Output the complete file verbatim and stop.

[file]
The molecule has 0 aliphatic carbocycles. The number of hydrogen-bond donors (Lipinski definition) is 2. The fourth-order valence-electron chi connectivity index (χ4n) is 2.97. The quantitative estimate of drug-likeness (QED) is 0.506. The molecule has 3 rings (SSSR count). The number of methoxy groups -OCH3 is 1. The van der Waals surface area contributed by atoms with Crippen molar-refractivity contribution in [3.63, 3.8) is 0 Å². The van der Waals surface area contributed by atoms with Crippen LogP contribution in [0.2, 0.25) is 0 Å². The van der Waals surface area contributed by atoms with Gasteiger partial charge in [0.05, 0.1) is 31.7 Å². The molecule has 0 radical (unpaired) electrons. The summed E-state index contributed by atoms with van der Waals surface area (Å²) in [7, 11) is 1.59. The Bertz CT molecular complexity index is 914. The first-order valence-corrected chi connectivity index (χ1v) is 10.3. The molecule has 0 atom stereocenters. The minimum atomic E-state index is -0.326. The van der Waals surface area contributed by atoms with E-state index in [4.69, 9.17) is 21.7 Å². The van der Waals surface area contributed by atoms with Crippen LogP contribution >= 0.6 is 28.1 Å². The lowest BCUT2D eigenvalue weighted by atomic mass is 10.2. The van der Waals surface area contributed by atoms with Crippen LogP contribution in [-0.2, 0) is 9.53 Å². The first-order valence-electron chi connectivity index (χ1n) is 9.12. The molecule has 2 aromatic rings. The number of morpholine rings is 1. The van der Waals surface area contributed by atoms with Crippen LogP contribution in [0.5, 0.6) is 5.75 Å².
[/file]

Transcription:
The molecule has 0 aliphatic carbocycles. The number of hydrogen-bond donors (Lipinski definition) is 2. The fourth-order valence-electron chi connectivity index (χ4n) is 2.97. The quantitative estimate of drug-likeness (QED) is 0.506. The molecule has 3 rings (SSSR count). The number of methoxy groups -OCH3 is 1. The van der Waals surface area contributed by atoms with Crippen molar-refractivity contribution in [3.63, 3.8) is 0 Å². The van der Waals surface area contributed by atoms with Crippen LogP contribution in [0.2, 0.25) is 0 Å². The van der Waals surface area contributed by atoms with Gasteiger partial charge in [0.05, 0.1) is 31.7 Å². The molecule has 0 radical (unpaired) electrons. The summed E-state index contributed by atoms with van der Waals surface area (Å²) in [7, 11) is 1.59. The Bertz CT molecular complexity index is 914. The first-order valence-corrected chi connectivity index (χ1v) is 10.3. The molecule has 0 atom stereocenters. The minimum atomic E-state index is -0.326. The van der Waals surface area contributed by atoms with E-state index in [4.69, 9.17) is 21.7 Å². The van der Waals surface area contributed by atoms with Crippen LogP contribution >= 0.6 is 28.1 Å². The lowest BCUT2D eigenvalue weighted by atomic mass is 10.2. The van der Waals surface area contributed by atoms with Crippen LogP contribution in [-0.2, 0) is 9.53 Å². The first-order valence-electron chi connectivity index (χ1n) is 9.12. The molecule has 2 aromatic rings. The number of morpholine rings is 1. The van der Waals surface area contributed by atoms with Crippen LogP contribution in [0.5, 0.6) is 5.75 Å².